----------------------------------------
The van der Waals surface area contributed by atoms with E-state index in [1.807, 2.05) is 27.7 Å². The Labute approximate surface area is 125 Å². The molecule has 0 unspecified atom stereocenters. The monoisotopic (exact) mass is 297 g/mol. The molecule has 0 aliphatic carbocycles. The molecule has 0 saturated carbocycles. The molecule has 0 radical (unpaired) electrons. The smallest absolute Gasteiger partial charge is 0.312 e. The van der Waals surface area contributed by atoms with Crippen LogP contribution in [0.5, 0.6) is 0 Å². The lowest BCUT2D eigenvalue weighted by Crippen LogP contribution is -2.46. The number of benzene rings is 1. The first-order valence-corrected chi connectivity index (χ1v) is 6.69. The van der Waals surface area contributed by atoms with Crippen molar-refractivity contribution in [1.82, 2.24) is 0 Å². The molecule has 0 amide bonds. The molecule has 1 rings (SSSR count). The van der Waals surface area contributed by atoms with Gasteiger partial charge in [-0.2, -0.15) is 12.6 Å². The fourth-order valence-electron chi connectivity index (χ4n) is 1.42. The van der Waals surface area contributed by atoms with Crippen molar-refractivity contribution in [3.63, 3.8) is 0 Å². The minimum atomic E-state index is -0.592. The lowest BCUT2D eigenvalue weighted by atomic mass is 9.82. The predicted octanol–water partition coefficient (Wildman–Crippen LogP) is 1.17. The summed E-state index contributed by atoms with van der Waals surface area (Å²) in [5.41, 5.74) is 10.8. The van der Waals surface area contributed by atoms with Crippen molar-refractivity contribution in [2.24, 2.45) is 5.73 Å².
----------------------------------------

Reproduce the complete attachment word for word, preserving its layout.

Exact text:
The van der Waals surface area contributed by atoms with E-state index in [1.807, 2.05) is 27.7 Å². The Labute approximate surface area is 125 Å². The molecule has 0 unspecified atom stereocenters. The monoisotopic (exact) mass is 297 g/mol. The molecule has 0 aliphatic carbocycles. The molecule has 0 saturated carbocycles. The molecule has 0 radical (unpaired) electrons. The smallest absolute Gasteiger partial charge is 0.312 e. The van der Waals surface area contributed by atoms with Crippen LogP contribution in [0.5, 0.6) is 0 Å². The lowest BCUT2D eigenvalue weighted by Crippen LogP contribution is -2.46. The number of benzene rings is 1. The first-order valence-corrected chi connectivity index (χ1v) is 6.69. The van der Waals surface area contributed by atoms with Crippen molar-refractivity contribution in [1.82, 2.24) is 0 Å². The molecule has 0 amide bonds. The molecule has 1 rings (SSSR count). The van der Waals surface area contributed by atoms with Gasteiger partial charge in [-0.2, -0.15) is 12.6 Å². The fourth-order valence-electron chi connectivity index (χ4n) is 1.42. The van der Waals surface area contributed by atoms with Crippen molar-refractivity contribution in [3.63, 3.8) is 0 Å². The minimum atomic E-state index is -0.592. The lowest BCUT2D eigenvalue weighted by atomic mass is 9.82. The predicted octanol–water partition coefficient (Wildman–Crippen LogP) is 1.17. The summed E-state index contributed by atoms with van der Waals surface area (Å²) in [5.41, 5.74) is 10.8. The van der Waals surface area contributed by atoms with Crippen molar-refractivity contribution in [2.24, 2.45) is 5.73 Å².